Young children are precious. They are adorable in their pint-sized nature; innocent beings who amass knowledge day by day, constantly learning. And their mothers and fathers who take care of them are relentless, protective, and caring. There are things that children should not hear. Things that children should not see. Most particularly, “For Colored Girls.”
I am not going to be a movie spoiler, but if you watched Tyler Perry’s “For Colored Girls” in theaters with the rest of the Americans who helped the film earn $20.1 million this past weekend, then you’ll know where I’m going next.
WHY WOULD YOU BRING YOUR CHILD TO A RATED-R MOVIE?
Especially a mature drama like “For Colored Girls?”
From the previews, play, and book, it is evident that this was not intended to be a family fun flick.
Ntozake Shange’s 1975 classic play, For Colored Girls Who Have Considered Suicide/When the Rainbow is Enuf, was adapted by “Tyler Perry” and that branding perhaps misrepresented to some viewers the idea that Madea was going to make a guest appearance during the dark scenes of the film. The movie mogul is known for his blockbuster comedies that satirically potray the lives of African-Americans. Does this mean that no one takes Tyler Perry seriously? Don’t get me wrong. By retaining the original author’s intent, the adapted film was gutsy, poetic and powerful. But the fact that there were twenty-something-year-old moms with their three baby boys in tow entering into a film clearly restricted for patrons above the age of 18 seemed a bit irresponsible.
Would irresponsible mean leaving your child at home while going out for a ladies night to watch a highly debated film? No, especially not if you used the nearly 30 or odd-some dollars to hire a babysitter instead of harming your children’s mind for two hours. People who have seen the movie—you know exactly what scene I’m talking about. All I know is, after one of the most tragic scenes in the film, children in my theater were crying. I mean, little 5 and 6-year-olds bawling at the top of their lungs along with grown men and women. I was disturbed because those children had just been exposed to some serious, explicit imagery that seemed strongly inappropriate for their age group. That, along with all the other adult scenes in the movie (including the opening section of the film which featured a naked man), was shocking to say the least. But I cannot imagine how traumatizing or scarred some of these children must have felt after leaving that theater—or how those images will replay over and over in their heads. What lessons will these children learn from watching the film? That it’s okay to watch R-rated movies. That these messages are normalized. And that when they grow up they will subject their own children to the same tom-foolery because, well, their mother thought it was okay to do it to them.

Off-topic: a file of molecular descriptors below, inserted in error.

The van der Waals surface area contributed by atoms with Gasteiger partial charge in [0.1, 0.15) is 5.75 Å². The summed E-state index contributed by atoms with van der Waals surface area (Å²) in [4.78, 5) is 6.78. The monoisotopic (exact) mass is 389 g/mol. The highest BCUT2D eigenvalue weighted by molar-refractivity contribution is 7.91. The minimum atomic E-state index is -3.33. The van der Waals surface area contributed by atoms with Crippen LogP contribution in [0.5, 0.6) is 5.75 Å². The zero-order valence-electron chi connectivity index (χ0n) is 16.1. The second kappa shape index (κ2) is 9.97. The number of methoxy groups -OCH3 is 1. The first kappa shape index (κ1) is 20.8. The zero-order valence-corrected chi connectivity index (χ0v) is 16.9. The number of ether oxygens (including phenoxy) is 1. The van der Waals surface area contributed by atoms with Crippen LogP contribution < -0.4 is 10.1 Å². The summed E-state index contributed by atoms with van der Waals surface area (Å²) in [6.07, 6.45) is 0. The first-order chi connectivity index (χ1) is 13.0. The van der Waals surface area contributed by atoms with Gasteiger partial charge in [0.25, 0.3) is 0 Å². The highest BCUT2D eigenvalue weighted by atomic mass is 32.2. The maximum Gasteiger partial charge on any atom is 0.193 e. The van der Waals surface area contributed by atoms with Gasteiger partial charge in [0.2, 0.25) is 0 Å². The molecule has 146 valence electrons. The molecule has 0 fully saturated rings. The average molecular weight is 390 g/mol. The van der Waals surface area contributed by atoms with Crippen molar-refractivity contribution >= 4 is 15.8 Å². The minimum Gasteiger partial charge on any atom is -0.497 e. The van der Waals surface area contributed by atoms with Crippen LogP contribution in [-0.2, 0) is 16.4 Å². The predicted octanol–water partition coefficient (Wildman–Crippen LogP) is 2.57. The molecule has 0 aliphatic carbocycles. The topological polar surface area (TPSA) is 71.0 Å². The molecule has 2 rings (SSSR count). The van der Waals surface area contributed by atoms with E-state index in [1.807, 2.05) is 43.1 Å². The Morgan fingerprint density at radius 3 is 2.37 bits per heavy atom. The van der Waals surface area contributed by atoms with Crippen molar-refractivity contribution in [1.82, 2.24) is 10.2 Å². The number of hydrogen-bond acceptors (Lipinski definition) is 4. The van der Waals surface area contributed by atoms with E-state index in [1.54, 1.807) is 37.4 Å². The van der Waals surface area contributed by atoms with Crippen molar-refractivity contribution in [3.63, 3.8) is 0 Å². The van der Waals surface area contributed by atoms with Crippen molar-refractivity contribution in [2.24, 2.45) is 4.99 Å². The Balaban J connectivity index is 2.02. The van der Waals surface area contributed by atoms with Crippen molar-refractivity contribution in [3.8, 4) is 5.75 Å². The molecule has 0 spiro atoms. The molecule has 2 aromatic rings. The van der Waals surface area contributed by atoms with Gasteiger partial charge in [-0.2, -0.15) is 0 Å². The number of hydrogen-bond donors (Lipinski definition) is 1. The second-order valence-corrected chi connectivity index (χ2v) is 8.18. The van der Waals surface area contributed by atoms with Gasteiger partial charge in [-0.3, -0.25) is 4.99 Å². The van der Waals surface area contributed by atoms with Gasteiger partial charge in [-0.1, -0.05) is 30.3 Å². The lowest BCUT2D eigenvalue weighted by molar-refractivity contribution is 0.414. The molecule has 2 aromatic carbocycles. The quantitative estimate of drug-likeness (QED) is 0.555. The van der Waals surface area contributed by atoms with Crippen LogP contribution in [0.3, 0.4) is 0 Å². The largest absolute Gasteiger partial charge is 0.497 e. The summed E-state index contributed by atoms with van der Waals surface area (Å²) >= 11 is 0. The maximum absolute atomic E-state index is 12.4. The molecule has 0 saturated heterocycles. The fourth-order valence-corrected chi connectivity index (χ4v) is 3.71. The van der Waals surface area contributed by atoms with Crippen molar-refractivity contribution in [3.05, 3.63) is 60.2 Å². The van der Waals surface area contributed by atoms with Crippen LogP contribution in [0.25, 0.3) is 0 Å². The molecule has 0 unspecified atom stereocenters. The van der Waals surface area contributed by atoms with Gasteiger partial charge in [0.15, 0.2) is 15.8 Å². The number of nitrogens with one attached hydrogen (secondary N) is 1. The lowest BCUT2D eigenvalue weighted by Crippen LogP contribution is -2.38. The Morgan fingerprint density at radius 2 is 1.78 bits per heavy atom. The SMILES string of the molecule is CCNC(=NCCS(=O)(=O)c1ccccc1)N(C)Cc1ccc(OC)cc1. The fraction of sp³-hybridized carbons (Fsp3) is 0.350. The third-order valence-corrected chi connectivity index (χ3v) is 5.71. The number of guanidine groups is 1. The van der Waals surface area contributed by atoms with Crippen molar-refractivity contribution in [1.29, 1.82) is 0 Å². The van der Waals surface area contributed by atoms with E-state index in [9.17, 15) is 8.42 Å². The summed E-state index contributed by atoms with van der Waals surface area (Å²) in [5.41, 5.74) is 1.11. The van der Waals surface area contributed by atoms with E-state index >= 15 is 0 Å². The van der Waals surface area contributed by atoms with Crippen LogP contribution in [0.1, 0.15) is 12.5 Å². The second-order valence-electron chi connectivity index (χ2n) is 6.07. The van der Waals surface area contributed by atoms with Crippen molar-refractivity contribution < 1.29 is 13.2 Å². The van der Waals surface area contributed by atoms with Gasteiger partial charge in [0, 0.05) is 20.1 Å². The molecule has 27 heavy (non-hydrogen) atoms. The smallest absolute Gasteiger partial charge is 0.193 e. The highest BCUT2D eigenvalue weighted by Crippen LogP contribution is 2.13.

Perhaps some may argue that these parents can’t afford to hire a babysitter and therefore have to take their children with them. There are certain circumstances that lead to these unfortunate situations, and if this be the case for those parents who have to take their children with them to see “For Colored Girls,” then perhaps they should just wait until the movie comes out on DVD. I mean, you wouldn’t sit your child on your lap while watching a XXX movie in the living room, would you? I didn’t see any parents covering their children’s eyes or ears in the theater, an old-fashioned trait of parenting that I wish had been blasted from the past this past weekend. Or even better—make the children watch a G-rated film. We must be mindful of what situations we put our children into. Innocence is a precious virtue, one that, with parental care, can transform into wisdom instead of ruthless ignorance.